8. Teacher: And, the men would sometimes put a decoration in their scalplock called a “porcupine roach”. Here’s a picture of a Cherokee man wearing a porcupine roach. [Show Student picture of porcupine roach].

  9. Teacher: Weapons used were also same as the Iroquois – bow and arrows, spears, clubs. Some Cherokee, however, also used blowguns, which were hollow wooden tubes used to blow poison darts out of.

  10. Teacher: Also, the things that women were in charge of and men were in charge of were the same as the Iroquois. The men were in charge of hunting, trading and war while the women were in charge of farming, family and the land.

  11. Teacher: One of the most important things that the Cherokee did was to accept how Europeans lived, so much that the Cherokee started to wear European clothes and even create a way to make decisions that was similar to how the Europeans made decisions. The Cherokee made this change faster than any other Native American people. In fact, a Cherokee named Sequoya became famous for creating the writing system for the Cherokee, which they did not have at the time. Sequoya got the idea of creating a writing system from seeing how the Europeans could understand each other just by reading words on paper.

  12. Teacher: The Cherokee also helped the Americans fight the British in a war called, the War of 1812.

  13. Teacher: But sadly, it didn’t seem like any of that mattered because one day the Americans found gold in the state of Georgia [point to Georgia on the map], where some of Cherokee lived at that time. Well, even though some famous Americans stood up for the Cherokee, including even the Supreme Court, which is the final decider of what is fair and not fair in America, the Cherokee were forced to move out of their lands so that the Americans could have the gold for themselves.

  14. Teacher: This is one of the saddest moments in Cherokee history, when the Americans made the Cherokee leave their homes without even any of their stuff like clothes, food, or water. The Cherokee had to leave with only the things they wore and had on themselves. They had to walk farther west. The journey was so long that 4,000 Cherokee died along the way. This journey west was called the Trail of Tears.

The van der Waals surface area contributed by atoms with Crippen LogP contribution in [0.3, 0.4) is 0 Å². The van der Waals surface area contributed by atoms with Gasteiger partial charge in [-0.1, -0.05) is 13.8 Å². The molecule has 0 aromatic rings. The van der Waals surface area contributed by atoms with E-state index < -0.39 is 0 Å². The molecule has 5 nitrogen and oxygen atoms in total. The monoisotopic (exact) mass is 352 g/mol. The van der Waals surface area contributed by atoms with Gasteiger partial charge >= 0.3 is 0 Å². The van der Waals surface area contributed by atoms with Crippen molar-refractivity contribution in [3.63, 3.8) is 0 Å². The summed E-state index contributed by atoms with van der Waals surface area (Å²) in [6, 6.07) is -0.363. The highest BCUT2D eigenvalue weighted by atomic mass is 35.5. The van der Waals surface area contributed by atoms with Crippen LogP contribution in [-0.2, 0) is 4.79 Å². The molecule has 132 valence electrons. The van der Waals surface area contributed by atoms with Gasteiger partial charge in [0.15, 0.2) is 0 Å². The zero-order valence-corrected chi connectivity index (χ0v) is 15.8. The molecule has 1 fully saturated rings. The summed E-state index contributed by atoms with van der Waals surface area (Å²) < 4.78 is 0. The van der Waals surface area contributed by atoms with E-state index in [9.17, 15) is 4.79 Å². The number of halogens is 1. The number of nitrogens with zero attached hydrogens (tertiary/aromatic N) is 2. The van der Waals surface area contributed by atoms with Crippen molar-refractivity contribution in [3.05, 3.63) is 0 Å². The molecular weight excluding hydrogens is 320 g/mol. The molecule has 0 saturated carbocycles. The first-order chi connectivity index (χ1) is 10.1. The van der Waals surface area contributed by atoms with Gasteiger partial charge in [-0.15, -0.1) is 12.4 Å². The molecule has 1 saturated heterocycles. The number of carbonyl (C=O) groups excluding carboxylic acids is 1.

15. Teacher: The Trail of Tears led the Cherokee to the State of Oklahoma [point to the Oklahoma on the map]. Because the Americans knew that they had treated the Cherokee unfairly, the Americans set up reservations for the Cherokee, just like they did for the Iroquois.

  16. Teacher: OK – time for review. Get in front of the class. [Have the Student stand in front of you (consider inviting other members of the family also to set the stage) and ask her the following:

    1. Where did the Cherokee live in the United States? In the Southeastern part of the country.

    2. What kinds of homes did the Cherokee live in? Waddle and Daub houses

    3. How did the Cherokee get their food? Farming, hunting and fishing (farming mostly)

    4. What was the Trail of Tears? A forced journey that made the Cherokee leave their homes for the State of Oklahoma.

Teacher reviews any questions that the Student missed].

Wrap Up (5 minutes)

Teacher: [Clapping] You did GREAT! Wonderful job! Are there any questions that you have regarding the Cherokee Native Americans? [Engage in conversation with the Student and resolve further questions by researching the Internet].

Next Week's Lesson: Cheyenne Native Americans >>